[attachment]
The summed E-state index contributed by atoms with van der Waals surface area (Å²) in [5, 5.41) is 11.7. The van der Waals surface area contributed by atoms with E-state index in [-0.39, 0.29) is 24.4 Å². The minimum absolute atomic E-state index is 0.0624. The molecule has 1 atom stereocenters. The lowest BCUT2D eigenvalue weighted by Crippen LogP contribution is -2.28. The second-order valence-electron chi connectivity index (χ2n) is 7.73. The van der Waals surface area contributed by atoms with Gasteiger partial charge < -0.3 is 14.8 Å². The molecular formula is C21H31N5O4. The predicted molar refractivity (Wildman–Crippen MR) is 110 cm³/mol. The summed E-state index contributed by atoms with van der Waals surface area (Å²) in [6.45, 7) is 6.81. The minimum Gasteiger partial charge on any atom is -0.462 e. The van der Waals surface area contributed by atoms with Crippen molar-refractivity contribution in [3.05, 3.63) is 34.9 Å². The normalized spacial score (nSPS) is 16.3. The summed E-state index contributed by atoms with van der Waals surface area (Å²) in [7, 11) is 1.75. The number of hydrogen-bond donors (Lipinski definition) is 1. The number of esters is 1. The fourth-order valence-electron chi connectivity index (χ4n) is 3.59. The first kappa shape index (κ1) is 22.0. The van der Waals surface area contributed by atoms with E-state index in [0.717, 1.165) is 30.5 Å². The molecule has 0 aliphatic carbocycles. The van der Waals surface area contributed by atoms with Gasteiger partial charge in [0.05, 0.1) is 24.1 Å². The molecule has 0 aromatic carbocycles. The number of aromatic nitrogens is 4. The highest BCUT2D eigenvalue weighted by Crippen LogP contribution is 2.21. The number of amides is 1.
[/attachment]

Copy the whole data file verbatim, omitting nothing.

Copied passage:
The summed E-state index contributed by atoms with van der Waals surface area (Å²) in [5, 5.41) is 11.7. The van der Waals surface area contributed by atoms with E-state index in [-0.39, 0.29) is 24.4 Å². The minimum absolute atomic E-state index is 0.0624. The molecule has 1 atom stereocenters. The lowest BCUT2D eigenvalue weighted by Crippen LogP contribution is -2.28. The second-order valence-electron chi connectivity index (χ2n) is 7.73. The van der Waals surface area contributed by atoms with Gasteiger partial charge < -0.3 is 14.8 Å². The molecular formula is C21H31N5O4. The predicted molar refractivity (Wildman–Crippen MR) is 110 cm³/mol. The summed E-state index contributed by atoms with van der Waals surface area (Å²) in [6.45, 7) is 6.81. The minimum Gasteiger partial charge on any atom is -0.462 e. The van der Waals surface area contributed by atoms with Crippen molar-refractivity contribution in [3.05, 3.63) is 34.9 Å². The normalized spacial score (nSPS) is 16.3. The summed E-state index contributed by atoms with van der Waals surface area (Å²) in [7, 11) is 1.75. The number of hydrogen-bond donors (Lipinski definition) is 1. The number of esters is 1. The fourth-order valence-electron chi connectivity index (χ4n) is 3.59. The first kappa shape index (κ1) is 22.0. The van der Waals surface area contributed by atoms with E-state index in [0.717, 1.165) is 30.5 Å². The molecule has 0 aliphatic carbocycles. The van der Waals surface area contributed by atoms with Gasteiger partial charge in [0.05, 0.1) is 24.1 Å². The molecule has 0 aromatic carbocycles. The number of aromatic nitrogens is 4. The highest BCUT2D eigenvalue weighted by Crippen LogP contribution is 2.21. The number of amides is 1.